Following activity, dietary and lifestyle restrictions before your EMG
Leaving jewelry, metal objects, credit cards, and other valuables at home
Not using lotions or oils on your skin before the test as directed by your doctor
Taking or stopping medications exactly as directed. Your doctor will give you specific instructions about taking your medications.
Questions to ask your doctor
Having an EMG can be stressful. It is common for patients to forget some of their questions during a brief doctor’s office visit. You may also think of other questions after your appointment. Contact your doctor with concerns and questions before an EMG and between appointments.
It is also a good idea to bring a list of questions to your appointments. Questions can include:
Why do I need an EMG? Are there any other options for diagnosing my condition?
Is this procedure covered by my insurance? Do I need pre-authorization? If it is not covered, how much does it cost? Is there financial assistance available to cover the cost?
How long will the procedure take? When can I go home?
What restrictions will I have after the procedure? When can I return to work and other activities?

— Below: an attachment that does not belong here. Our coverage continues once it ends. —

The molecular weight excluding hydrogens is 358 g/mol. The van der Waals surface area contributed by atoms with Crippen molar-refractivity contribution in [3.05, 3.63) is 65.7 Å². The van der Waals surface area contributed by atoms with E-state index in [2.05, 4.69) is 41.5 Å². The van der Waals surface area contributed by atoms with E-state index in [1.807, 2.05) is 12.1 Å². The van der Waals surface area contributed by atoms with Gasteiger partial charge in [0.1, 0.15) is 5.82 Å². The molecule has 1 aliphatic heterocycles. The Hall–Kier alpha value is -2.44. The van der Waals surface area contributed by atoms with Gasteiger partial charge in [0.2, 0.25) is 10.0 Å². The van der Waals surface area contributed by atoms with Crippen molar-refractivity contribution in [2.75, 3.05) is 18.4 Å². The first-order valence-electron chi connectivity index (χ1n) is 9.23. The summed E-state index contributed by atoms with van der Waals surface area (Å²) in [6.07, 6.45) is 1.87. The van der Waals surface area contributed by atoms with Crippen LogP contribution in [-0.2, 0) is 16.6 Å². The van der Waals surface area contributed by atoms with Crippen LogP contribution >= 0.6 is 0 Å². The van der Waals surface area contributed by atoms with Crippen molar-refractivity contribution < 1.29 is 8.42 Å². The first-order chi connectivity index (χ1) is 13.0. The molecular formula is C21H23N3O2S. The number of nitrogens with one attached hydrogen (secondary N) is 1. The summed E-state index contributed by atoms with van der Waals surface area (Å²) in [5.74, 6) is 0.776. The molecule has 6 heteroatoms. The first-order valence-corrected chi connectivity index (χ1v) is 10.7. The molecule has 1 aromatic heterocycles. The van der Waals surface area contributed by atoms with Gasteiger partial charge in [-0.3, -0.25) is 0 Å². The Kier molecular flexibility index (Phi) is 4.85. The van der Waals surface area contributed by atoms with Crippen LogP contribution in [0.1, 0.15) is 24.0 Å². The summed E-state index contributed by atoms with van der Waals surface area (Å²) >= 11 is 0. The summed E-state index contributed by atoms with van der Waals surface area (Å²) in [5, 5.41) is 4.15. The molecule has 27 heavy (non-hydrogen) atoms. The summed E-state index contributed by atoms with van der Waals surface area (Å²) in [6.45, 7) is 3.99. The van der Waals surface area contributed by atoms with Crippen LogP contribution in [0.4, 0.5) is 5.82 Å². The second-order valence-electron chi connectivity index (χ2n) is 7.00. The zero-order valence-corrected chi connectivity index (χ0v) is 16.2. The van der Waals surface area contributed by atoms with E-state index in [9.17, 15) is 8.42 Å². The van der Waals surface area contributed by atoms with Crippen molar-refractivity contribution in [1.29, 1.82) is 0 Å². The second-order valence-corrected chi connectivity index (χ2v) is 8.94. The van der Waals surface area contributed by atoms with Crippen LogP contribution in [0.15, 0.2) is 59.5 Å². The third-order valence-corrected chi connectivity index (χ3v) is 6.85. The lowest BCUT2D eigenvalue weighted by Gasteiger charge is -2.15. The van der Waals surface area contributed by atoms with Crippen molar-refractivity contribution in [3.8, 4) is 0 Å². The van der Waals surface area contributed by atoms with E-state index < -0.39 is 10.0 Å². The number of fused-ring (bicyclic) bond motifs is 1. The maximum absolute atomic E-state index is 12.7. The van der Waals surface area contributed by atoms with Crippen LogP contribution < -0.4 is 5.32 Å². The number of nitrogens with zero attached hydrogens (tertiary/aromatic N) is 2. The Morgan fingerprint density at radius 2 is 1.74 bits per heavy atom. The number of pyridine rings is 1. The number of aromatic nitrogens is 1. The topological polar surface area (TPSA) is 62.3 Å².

Will I need a ride home?
How should I take my medications?
How will you treat my pain or anxiety?
When will I receive the results of my test?
What other tests or procedures might I need?
When should I follow up with you?
How should I contact you? Ask for numbers to call during and after regular hours.
Knowing what to expect after an EMG can help you get back to your everyday life as soon as possible.
How will I feel after an EMG test?
You may have mild drowsiness after an EMG test if you had sedative medications. It is unlikely that you will feel pain after an EMG. It is common to experience mild tenderness and bruising at the needle injection sites. Let your doctor know if you are uncomfortable.
You will probably resume your regular activities after your EMG, as recommended by your doctor.
When can I go home?
You may need to stay in the outpatient facility or hospital for a short period after your EMG. Your team will apply warm compresses to your injection sites to reduce pain.
You will not be able to drive for about 24 hours if you had sedation because you will still be drowsy. You will need a ride home from your procedure, and someone should stay with you for the first day.
When should I call my doctor?
It is important to keep your follow-up appointments after an EMG test. Contact your doctor for questions and concerns between appointments. Call your doctor right away if you have:
Difficulty walking or moving a body part normally
Numbness or tingling
Swelling, discharge, redness, or pain at the needle insertion sites